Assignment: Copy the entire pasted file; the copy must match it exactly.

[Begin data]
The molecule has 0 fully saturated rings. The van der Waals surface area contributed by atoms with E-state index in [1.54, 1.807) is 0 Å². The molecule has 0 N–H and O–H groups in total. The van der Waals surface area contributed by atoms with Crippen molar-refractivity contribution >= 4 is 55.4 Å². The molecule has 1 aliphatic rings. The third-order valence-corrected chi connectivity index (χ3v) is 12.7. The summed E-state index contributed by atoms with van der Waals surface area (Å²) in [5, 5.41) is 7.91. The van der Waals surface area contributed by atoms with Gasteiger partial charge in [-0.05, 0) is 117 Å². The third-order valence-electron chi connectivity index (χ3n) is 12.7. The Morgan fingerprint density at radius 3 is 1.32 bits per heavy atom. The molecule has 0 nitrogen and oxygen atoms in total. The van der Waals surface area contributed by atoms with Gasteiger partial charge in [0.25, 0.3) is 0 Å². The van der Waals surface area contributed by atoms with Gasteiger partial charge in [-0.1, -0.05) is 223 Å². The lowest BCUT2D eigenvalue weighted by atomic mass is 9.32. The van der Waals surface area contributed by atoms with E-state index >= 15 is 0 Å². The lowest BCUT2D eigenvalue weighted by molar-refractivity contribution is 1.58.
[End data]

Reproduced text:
The molecule has 0 fully saturated rings. The van der Waals surface area contributed by atoms with E-state index in [1.54, 1.807) is 0 Å². The molecule has 0 N–H and O–H groups in total. The van der Waals surface area contributed by atoms with Crippen molar-refractivity contribution >= 4 is 55.4 Å². The molecule has 1 aliphatic rings. The third-order valence-corrected chi connectivity index (χ3v) is 12.7. The summed E-state index contributed by atoms with van der Waals surface area (Å²) in [5, 5.41) is 7.91. The van der Waals surface area contributed by atoms with Gasteiger partial charge in [-0.05, 0) is 117 Å². The third-order valence-electron chi connectivity index (χ3n) is 12.7. The Morgan fingerprint density at radius 3 is 1.32 bits per heavy atom. The molecule has 0 nitrogen and oxygen atoms in total. The van der Waals surface area contributed by atoms with Gasteiger partial charge in [0.25, 0.3) is 0 Å². The van der Waals surface area contributed by atoms with Gasteiger partial charge in [-0.1, -0.05) is 223 Å². The lowest BCUT2D eigenvalue weighted by atomic mass is 9.32. The van der Waals surface area contributed by atoms with E-state index >= 15 is 0 Å². The lowest BCUT2D eigenvalue weighted by molar-refractivity contribution is 1.58.